Adding properties to a method?


#1

Hi,

I’d like to be able to do the following:

class Method; attr_accessor :foo; end
def bar; “some_res”; end
method(:bar).foo=1

method(:bar).foo #= 1

Of coures what i’d actually get is:
method(:bar).foo #= nil

because method(:bar) returns a new object each time.

Is it possible to bind properties to a method definition? If so, how?

Thanks,
Jon


#2

jonT wrote:

Of coures what i’d actually get is:
method(:bar).foo #= nil

because method(:bar) returns a new object each time.

A String, in your example. Do you want the string to respond to the
message ‘foo=’ ?

Is it possible to bind properties to a method definition? If so, how?

What do you mean by “bind” and “properties”?


James B.

“Programs must be written for people to read, and only incidentally
for machines to execute.”

  • H. Abelson and G. Sussman
    (in "The Structure and Interpretation of Computer Programs)

#3

You can check out Facets’ kernel/method.

T.


#4

Thanks, method! from
http://facets.rubyforge.org/rdoc-nano/classes/Object.html#M000260
works great.


#5

Of coures what i’d actually get is:
method(:bar).foo #= nil
because method(:bar) returns a new object each time.
A String, in your example. Do you want the string to respond to the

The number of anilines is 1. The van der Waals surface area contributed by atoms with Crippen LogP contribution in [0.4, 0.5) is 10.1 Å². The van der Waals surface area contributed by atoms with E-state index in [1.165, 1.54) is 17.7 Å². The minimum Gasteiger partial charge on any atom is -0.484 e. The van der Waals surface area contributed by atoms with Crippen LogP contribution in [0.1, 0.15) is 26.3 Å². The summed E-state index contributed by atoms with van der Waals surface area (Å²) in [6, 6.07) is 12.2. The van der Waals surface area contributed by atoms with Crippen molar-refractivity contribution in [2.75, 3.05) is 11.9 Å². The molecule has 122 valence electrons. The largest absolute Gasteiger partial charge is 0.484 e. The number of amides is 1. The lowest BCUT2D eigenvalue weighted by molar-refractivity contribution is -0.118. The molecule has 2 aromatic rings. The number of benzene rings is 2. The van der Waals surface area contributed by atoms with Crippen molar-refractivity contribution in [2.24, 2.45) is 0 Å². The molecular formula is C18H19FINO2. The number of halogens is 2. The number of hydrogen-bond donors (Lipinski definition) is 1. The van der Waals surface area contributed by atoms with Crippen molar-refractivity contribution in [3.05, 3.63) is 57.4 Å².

message ‘foo=’ ?

method(:bar)

=> <Method: Object#bar>

method(:bar).class

=> Method

method(:bar) actually returns a method object.

What do you mean by “bind” and “properties”?
Sorry. By bind I meant simply to set the value of a properety in the
usual way. By property I mean property: a public field.

Essentially what I’m aiming to do is to have some way of storing data
about a method (which is either private to Object or a member of some
class or module) such that it is publicly available. Example:

def cd(dir)
FileUtils.cd(dir.path)
nil
end
method(:cd).args_classes={0=>JDir}

not terribly Ruby like but you get the picture.

Jon


#6

On Feb 5, 2006, at 10:08 AM, jonT wrote:

class Method; attr_accessor :foo; end
def bar; “some_res”; end
method(:bar).foo=1

method(:bar).foo #= 1

Of coures what i’d actually get is:
method(:bar).foo #= nil

because method(:bar) returns a new object each time.

Of course! It may not be the same method. Another thread may
overwrite bar with a new implementation.


Eric H. - removed_email_address@domain.invalid - http://segment7.net
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